Solaris revolves around a scientist/psychologist, Kelvin, sent to a space station around a planet Solaris. Solaris was believed to be made of some conscious material and working like a giant brain. Many hypothesis had been earlier laid down but nothing substantial could be proved. And whether the mission was to be shelved or not was to be decide upon the report that Kelvin was going to submit. As Kelvin arrives at the space station he discovers that unusual things had been happening there as the scientists on board decide to bombard the planets surface with x-rays. To which the planet responded by reading chunks of their sub consciousness and creating human replicas based on that. And also one scientist had even committed suicide and had left a note for Kelvin.
Kelvin’s treated the same way by the planet as his wife’s replica appears. Its then the main theme that Takovsky is exploring comes forward: the relation ship between a man and his conscience in the wake of changing moral definitions brought up by technological advancements.The movie is an adaptation of Stanislaw Lem’s science fiction novel by the same name. Lam, however was unsatisfied by the adaptation as the movie probes more into moral dilemmas than the science fiction aspect of the book.
As Hari, physical manifestation Kelvin’s wife, appears on scene Kelvin gets scared and confused and in a desperate attempt of get rid of her he makes her board a rocket and launches her into the space, to which the planet produces another replica of her. Understanding that it would be difficult to get rid of her Kelvin tries to face the situation. The replica of Hari is actually Kelvin’s own conscience, a part of his subconsciousness which is made up of all the perceptions and desires of his towards Hari.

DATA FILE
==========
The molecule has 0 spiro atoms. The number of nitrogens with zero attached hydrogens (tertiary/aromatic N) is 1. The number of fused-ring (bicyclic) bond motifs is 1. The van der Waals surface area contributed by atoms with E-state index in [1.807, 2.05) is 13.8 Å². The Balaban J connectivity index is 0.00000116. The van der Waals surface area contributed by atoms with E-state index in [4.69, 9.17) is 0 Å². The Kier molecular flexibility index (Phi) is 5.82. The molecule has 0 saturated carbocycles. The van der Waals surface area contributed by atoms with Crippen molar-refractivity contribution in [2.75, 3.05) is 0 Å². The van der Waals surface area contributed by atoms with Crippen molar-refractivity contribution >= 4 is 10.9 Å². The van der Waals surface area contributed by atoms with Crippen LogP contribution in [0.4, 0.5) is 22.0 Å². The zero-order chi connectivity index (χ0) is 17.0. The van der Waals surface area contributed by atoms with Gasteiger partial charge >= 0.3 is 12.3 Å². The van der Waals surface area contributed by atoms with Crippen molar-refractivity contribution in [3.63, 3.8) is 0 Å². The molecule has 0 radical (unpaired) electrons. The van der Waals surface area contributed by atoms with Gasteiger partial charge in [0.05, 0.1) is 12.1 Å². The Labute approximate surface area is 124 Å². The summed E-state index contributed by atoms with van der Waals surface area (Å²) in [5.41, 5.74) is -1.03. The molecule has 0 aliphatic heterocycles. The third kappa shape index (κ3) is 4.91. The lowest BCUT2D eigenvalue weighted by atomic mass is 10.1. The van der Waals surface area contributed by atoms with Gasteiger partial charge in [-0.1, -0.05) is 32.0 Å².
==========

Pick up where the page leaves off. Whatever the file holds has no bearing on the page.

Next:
As the story moves the moral conflicts between Kelvin, Hari and other scientists on board become more intensified and elaborate, so much so that Hari is even drawn to commit suicide.
Dr Snaut, one of the scientist on the station: To science? It’s a fraud! No one will ever resolve this problem, neither genius, nor idiot! We have no ambition to conquer any cosmos. We just want to extend Earth up to the Cosmos’s borders. We don’t want any more worlds. Only a mirror to see our own in. We try so hard to make contact, but we’re doomed to failure. We look ridiculous pursuing a goal we fear and that we really don’t need. Man needs man!
Kelvin, blabbering in his Brain fever: Suffering makes life seem dismal and suspect. But I won’t accept that…Is that what is more indispensable to life also harmful to it? No its not harmful, its not harmful…. Remember Tolstoy? His suffering over impossibility of loving mankind as a whole… how much time has passed since then….But Love is a feeling we can experience buy can’t explain. One can explain the concept. You love that which you can loose: yourself, a woman, a homeland. Until today love was simply unattainable to mankind, to earth…. May be we are here to experience people as a reason for love…Glabreian died, not of fear but of shame. Shame-a feeling that will same mankind..
The first half of the movie is quite slow with long shots of Kelvin with nature. The main intent of Tarkovsky being to make the viewer feel the same nostalgia that Kelvin feels towards earth and people around in the second half of the story. As expected, few of the long shots are of exceptional beauty. The movie ends with the planet’s ocean making islands on its surface which reflect the subconsciousness, after fellow scientists bombarded the planet’s surface with Kelvin’s encephalogram. And in the last few scenes Tarkovsky shows one island forming the things that matter the most to Kelvin or, rather what Tarkovsky wanted to convey, are of most importance in the wake of such moral dilemmas.
When asked in an interview about the main theme of the movie Trkovsky replied:
….in the course of its development humanity is constantly struggling between spiritual, moral entropy, the dissipation of ethical principles, on the one hand, and on the other – the aspiration towards a moral ideal. The endless inner struggle of man, who wants to be freed from all moral restraint, but at the same time seeks a meaning for his own movement, in the form of an ideal – that is the dichotomy that constantly produces intense inner conflict in the life of the individual and of society..[..]..the story of Hari’s relationship with Kelvin is the story of the relationship between man and his own conscience. It’s about man’s concern with his own spirit, when he has no possibility of doing anything about it, when he is constantly drawn into the exploration and development of technology.